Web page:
By Amanda Coulson, Business Coach and CEO of SVC Solutions
Research suggests that half of CEOs experience feelings of loneliness in their careers with 61% believing this hinders their performance. Being in a leadership role and having to run a business comes with many different responsibilities and challenges. After the Coronavirus pandemic, and many offices moving to a hybrid working dynamic, this has become even more prominent. 63% of team members feel less engaged and three in five say the quality of communication has decreased.
There are a lot of responsibilities riding on the shoulders of the managerial team of a business and sometimes this can be difficult to balance. Amanda Coulson, CEO of SVC Solutions speaks about her experience of leadership and resilience and how to balance looking after your wellbeing alongside the wellbeing of a team.
“After being at an amazing retreat for CEOs near Brighton, I realised the importance of being able to share your own story to help others in a similar position and change the stigma around leaders not being able to show their vulnerability.
I have spent the last three to four years, which seems a very long time, working on myself after having to deal with various issues from a personal and business point of view.
Being in a leadership role and having to run a business comes with many different responsibilities. You have to think about other people and how the business is going to continue to operate in the new world of work and, together with the challenges that most CEOs are having right now such as the cost-of-living crisis, this can be incredibly hard. From cash flow and staffing to keeping up with day-to-day issues, there are many challenges that we find ourselves dealing with.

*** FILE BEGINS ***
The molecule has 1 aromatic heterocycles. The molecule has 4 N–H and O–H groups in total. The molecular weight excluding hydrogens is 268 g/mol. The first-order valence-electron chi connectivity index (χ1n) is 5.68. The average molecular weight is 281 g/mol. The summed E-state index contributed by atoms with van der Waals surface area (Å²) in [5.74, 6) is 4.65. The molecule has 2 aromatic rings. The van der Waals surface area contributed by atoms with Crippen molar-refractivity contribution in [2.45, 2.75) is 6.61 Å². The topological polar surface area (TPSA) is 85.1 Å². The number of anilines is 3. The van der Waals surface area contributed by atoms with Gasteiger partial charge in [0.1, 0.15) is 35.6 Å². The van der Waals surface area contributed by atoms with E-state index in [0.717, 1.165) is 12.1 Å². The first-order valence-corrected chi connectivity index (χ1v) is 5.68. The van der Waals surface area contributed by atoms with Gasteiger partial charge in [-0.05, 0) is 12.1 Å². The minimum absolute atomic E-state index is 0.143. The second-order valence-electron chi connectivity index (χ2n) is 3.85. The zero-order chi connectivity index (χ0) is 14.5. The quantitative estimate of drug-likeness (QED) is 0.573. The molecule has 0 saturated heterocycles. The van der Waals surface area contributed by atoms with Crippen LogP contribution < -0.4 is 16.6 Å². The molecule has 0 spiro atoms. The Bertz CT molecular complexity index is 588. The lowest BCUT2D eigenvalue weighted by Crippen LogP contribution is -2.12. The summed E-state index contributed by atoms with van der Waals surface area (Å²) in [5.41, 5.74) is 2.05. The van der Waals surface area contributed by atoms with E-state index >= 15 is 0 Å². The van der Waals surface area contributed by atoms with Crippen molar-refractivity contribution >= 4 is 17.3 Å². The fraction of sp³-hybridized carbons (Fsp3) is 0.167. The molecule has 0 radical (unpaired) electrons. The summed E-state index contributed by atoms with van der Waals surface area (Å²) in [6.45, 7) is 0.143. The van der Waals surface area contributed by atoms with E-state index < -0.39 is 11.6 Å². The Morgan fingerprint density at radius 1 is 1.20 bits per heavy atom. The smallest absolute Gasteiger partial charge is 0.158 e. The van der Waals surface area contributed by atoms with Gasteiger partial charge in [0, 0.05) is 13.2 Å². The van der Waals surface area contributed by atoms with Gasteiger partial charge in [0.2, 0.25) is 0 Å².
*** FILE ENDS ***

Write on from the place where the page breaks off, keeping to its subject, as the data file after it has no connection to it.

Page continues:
But on top of that, to actually have things going on in your personal life when you need to stay on your A game is quite tough at times. In the last few years, I have gone through a divorce, lost my sister who battled a brain tumour and had to navigate through grief during a global pandemic and isolation period, alongside a few other things including the menopause. And yes, I’m happy to admit it.
So how does this connect with resilience and leadership?
As a leader and business owner there are skills that we pull on from our experience, training, and development but one of those skills is often not talked about. What if the leader is struggling? Can you show vulnerability? Is it right to do this?
You have to keep the cogs turning at all times. So, when you take a few weeks off to enjoy a holiday, sometimes those days are spent just re charging batteries but not necessarily dealing with the real issues that are affecting us.
The past couple of years have been hugely challenging in as much as having to stay resilient. We have all dealt with the impact of COVID-19 and combine this with all of the above, that’s enough for anyone to have to deal with. I feel it really prudent to put this down on paper because I have had to dig deep, very deep in the last few years to keep things going. How did I do that? It’s been a journey, a very long journey, but a good journey.
There are positives along the way feel rest assured of that. You blame one thing on another like the divorce, or you blame the grief that you’re going through when you lose a loved one. And you think well, you know, I’m only human, it will pass but when it doesn’t pass, when it’s just still there in the back in your mind or it’s still really affecting your own performance, which I’ll openly admit it has done over these last few years, you have to really sit and think how to I navigate through this.